13. Grimgrin says:

    Col. Lang, this discussion of supply lines brought to mind this incident.
    To my mind, the supply lines in Iraq are uniquely vulnerable because they’re manned by civilians. What happens when the danger gets to be such that they can no longer find qualified drivers at any price?

  14. Walrus says:

    Col. Lang,
    Once again it seems we are in furious agreement.
    With all the talk of “options” in Iraq I’m afraid no one has thought of the Walrus “option five”. I refer to my comment under the “Follies” Thread:
    “”Option Five” is that the insurgents coordinate well enough to cause our defences in Iraq to collapse and they then kill every single one of the 140,000 troops there and boot our sorry ass right out of the Gulf.”
    I have always been concerned and a little envious about the amount of material the American army requires to fight a war, and the expectations the troops have of their living conditions.
    While I would not characterise these conditions as “soft”, and soldiers are entitled to the best food and accomodation they can scrounge, I think a considerable amount of logistic load is stuff that other armies might consider unnecessary. In my opinion this is the army’s achillies heel and it seems the insurgents have woken up to it.
    One has to wonder what the effect on morale and fighting ability will be like if the creature comforts are removed.
    P.S. But way back in 1970, I still would have loved to have had one of those rinky dinky Government issue Coleman stoves to heat my rations instead of a soggy cube of hexamine.
    Cheers! Walrus.

  15. Walrus says:

    Re: Basra and the evacuation of the British Consulate.
    Word from a soldier on the ground in Basra who is two months into a six month deployment: “Situation is unpleasant, and getting worse by the day.”

  16. fasteddiez says:

    Walrus, It’s not the grunts who need dining facilities with enlarged lobster tails, LCD tv’s, it’s the REMF’s and or Fobbits, and the bloated, parasitic headquarters staffs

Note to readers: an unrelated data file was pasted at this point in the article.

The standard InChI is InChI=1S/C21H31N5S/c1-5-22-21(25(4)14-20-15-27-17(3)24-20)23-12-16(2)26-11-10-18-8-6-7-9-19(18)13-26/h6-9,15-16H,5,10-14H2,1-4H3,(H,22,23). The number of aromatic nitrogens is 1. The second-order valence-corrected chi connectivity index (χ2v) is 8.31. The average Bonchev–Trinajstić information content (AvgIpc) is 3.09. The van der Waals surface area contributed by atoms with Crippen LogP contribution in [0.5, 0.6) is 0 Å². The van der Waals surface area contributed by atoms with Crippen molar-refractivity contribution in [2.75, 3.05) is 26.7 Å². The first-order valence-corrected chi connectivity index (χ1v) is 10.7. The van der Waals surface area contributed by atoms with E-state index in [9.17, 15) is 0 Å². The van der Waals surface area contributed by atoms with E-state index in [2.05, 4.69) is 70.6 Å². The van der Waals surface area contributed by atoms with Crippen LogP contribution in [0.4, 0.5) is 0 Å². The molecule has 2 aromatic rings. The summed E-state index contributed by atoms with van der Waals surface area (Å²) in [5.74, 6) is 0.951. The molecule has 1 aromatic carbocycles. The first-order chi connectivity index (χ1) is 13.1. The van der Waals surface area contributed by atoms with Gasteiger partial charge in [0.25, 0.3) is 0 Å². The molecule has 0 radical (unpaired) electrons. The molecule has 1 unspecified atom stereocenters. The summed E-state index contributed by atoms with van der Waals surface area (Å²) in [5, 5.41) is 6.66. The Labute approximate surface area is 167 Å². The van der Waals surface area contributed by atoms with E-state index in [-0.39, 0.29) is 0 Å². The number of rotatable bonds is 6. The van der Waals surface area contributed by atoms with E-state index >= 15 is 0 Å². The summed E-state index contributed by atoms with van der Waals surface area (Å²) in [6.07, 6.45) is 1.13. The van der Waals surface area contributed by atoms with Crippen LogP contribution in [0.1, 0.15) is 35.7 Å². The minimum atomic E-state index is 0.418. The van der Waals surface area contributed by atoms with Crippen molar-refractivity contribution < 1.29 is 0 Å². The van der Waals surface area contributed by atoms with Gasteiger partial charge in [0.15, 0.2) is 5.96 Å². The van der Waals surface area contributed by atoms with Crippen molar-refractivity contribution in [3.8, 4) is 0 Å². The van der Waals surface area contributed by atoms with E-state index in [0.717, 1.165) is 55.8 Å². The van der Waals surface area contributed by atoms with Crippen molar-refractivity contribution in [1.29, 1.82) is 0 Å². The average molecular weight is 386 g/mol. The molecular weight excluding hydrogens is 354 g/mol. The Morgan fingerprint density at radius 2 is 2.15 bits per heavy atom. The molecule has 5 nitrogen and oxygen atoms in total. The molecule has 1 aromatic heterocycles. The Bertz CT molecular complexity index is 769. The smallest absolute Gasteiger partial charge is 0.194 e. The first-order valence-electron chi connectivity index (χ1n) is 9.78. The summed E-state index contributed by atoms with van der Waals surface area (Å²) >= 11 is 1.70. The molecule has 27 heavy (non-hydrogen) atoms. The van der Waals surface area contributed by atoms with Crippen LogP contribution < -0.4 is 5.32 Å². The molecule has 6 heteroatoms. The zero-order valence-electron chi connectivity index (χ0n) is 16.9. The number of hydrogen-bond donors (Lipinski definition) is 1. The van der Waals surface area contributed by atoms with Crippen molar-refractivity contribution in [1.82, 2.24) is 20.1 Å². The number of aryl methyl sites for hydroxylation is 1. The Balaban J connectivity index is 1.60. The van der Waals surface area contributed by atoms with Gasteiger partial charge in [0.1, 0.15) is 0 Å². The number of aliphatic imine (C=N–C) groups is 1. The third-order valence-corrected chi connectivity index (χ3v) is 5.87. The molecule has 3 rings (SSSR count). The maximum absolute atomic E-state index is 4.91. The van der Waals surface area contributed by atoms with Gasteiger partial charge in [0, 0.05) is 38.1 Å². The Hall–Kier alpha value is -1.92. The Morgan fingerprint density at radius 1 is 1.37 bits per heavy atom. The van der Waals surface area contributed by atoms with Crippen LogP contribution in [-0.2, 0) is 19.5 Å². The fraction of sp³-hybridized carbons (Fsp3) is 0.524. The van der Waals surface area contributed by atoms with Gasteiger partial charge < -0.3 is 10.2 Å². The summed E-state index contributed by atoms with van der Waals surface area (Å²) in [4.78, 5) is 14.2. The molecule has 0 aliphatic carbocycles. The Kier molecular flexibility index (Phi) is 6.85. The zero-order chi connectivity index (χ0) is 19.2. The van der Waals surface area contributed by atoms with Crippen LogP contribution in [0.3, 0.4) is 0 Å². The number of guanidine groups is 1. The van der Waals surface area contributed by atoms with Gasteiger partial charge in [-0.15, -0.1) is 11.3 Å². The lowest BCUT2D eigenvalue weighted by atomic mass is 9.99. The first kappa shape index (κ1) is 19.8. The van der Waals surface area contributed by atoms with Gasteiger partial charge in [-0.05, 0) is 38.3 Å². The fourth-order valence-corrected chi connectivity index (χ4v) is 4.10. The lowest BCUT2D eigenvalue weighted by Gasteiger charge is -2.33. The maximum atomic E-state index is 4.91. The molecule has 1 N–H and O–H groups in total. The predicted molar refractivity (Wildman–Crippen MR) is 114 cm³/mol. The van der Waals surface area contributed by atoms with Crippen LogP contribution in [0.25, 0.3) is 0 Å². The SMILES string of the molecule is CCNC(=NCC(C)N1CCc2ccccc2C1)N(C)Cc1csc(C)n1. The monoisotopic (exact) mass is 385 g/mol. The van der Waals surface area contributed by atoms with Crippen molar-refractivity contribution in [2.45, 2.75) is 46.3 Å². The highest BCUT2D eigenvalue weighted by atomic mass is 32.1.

who need such puffery. And if there is a God it is they who will suffer the most, come the downfall “Untergang”

  17. Jaime Gormley says:

    …”planning guidance” from our national leadership to the military focuses altogether on excluding any thought that there is a possible outcome other than a complete victory in Iraq…
    This can only mean that Barbara and Jenna Bush, Elizabeth and Mary Cheney, Nick Rumsfeld, Andrew Rove and the entire vast untapped pool of hypocritical war enthusiast youth, formerly exclusively focused on personal aggrandizement and chauvanist exhortation, will soon commit themselves in overwhelming numbers to the fray, enlist in the Army and Marine infantry and begin patrolling Dora, Sadr City and Anbar by Spring ’07.
    Not that their participation will turn the tide. Far from it; this war was lost before the first Downing Street memo was written. But when the national security elite’s children return from this strategic disaster of epic proportions in flag drapped transfer tubes or maimed and wounded in body and spirit the same as the economic conscripts they’ve so carelessly spent, it will finally become viscerally obvious to them that this deceitful war’s not only lost but also to be quit.
    Then our national leadership will graciously permit our military other thoughts than complete victory in Iraq.

  18. ali says:

    I do wonder about this.
    We are outnumbered by heavily armed and by now combat experienced militiamen. We’ve trained a sectarianly divided Iraqi army. Mortar teams attack our bases down South every night.
    An arrogant assumption of innate superiority lead to Isandhlwana, weary desperation came before Dien Bien Phu. Complacency lead to bloody messes like Spionkop.
    There is a military disaster waiting to happen and it probably will be in Southern Iraq.

  19. MarcLord says:

    Halliburton/KBR has resorted to employing non-US drivers for their convoy trucks. Drivers from Burma and the Phillipines are not only much cheaper, they complain less when they’re killed.

  20. Michael D. Adams says: